It is funny in that perverse kind of a way to watch Republicans dodge, but not really, questions of Obama's citizenship and subsequent legitimacy with respect to being president. The latest Republican to play the double talk game is none other than House Speaker John Boehner. It is equally funny in that perverse kind of a way that Republicans still imagine that this is an issue that is going to be a major vote getter for them in the 2012 presidential elections.
The real funny here is that rather than being unequivocal in stating that the question of Obama's citizenship and religion is a non-issue, a dead issue, Boehner goes on to say that the American public is entitled to believe whatever they want. This is indeed true, Mr. Speaker. If Americans want to believe that no US man ever landed on the moon and that it was all a big hoax constructed in a studio in Hollywood somewhere as an elaborate ruse to fool the Russians that they had lost the space race, then they are entitled to believe that too. Similarly, if Americans want to believe that there are a couple of aliens on ice at Roswell or in Area 51, then they can do that too.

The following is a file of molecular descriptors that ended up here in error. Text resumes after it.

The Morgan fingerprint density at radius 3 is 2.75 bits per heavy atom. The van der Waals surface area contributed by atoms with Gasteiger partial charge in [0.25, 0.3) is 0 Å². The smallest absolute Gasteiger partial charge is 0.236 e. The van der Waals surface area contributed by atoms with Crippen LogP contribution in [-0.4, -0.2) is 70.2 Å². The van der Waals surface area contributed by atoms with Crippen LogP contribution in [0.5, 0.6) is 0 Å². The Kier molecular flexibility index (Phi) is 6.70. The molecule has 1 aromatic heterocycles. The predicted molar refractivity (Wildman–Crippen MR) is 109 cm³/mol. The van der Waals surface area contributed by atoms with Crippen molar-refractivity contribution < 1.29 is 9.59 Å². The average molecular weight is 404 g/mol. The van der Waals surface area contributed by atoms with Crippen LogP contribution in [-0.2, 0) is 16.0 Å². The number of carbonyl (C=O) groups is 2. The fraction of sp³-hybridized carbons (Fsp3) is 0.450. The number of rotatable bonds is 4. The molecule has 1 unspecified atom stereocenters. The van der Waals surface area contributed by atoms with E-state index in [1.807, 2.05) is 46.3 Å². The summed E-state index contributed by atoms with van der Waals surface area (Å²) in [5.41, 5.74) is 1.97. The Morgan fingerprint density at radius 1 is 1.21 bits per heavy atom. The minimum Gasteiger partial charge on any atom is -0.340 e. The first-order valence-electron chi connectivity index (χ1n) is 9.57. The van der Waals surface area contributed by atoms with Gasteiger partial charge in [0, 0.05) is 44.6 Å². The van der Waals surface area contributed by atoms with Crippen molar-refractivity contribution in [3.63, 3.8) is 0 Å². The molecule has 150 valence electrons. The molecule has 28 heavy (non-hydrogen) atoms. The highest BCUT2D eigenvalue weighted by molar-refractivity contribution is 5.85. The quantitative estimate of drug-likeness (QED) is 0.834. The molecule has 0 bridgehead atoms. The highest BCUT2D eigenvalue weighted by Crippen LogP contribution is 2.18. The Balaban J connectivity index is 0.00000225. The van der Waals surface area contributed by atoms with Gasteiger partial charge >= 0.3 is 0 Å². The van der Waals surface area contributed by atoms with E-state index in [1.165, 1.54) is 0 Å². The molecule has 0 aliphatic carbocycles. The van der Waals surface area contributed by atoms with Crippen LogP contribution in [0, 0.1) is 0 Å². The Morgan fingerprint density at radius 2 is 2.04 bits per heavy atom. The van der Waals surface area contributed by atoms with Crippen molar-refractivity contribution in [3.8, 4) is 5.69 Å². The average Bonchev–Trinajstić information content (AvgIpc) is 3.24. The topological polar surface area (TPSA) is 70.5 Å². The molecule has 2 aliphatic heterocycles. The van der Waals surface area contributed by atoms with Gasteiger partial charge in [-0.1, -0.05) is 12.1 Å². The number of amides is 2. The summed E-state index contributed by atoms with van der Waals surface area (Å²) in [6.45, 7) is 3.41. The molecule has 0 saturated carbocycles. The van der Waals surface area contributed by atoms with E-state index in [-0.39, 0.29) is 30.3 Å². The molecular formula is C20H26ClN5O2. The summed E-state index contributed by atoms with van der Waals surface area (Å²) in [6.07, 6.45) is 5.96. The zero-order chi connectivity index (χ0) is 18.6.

The fact that democrats lost so much ground at the mid-terms was not because they did, or continue to do, a woeful job in government. Rather it is a reflection of the inability of democrats to remobilise the 2008 base that swept Democrats into power and Obama into the White House. There is no guarantee that the Democrats will make the same mistake twice. The balancing factor here is that the current state of the economy and Obama's difficulties in following through on some of his election campaign rhetoric means that it must be easier for Republicans to mobilise their base, including the fringe represented by the Tea Party.
But, as the Speaker of the House, the responsible move would have been to be unequivocal that Obama is a citizen, this is no longer an issue and Republicans will not be using it to question the legitimacy of the President. One would have thought that Republicans would have believed that Obama's domestic and international track record since 2008 provides more than enough problems for the Democrats that there is no need to resort to fear-mongering about citizenship and Obama's supposed Muslim faith.
All that said, I remain an interested observer.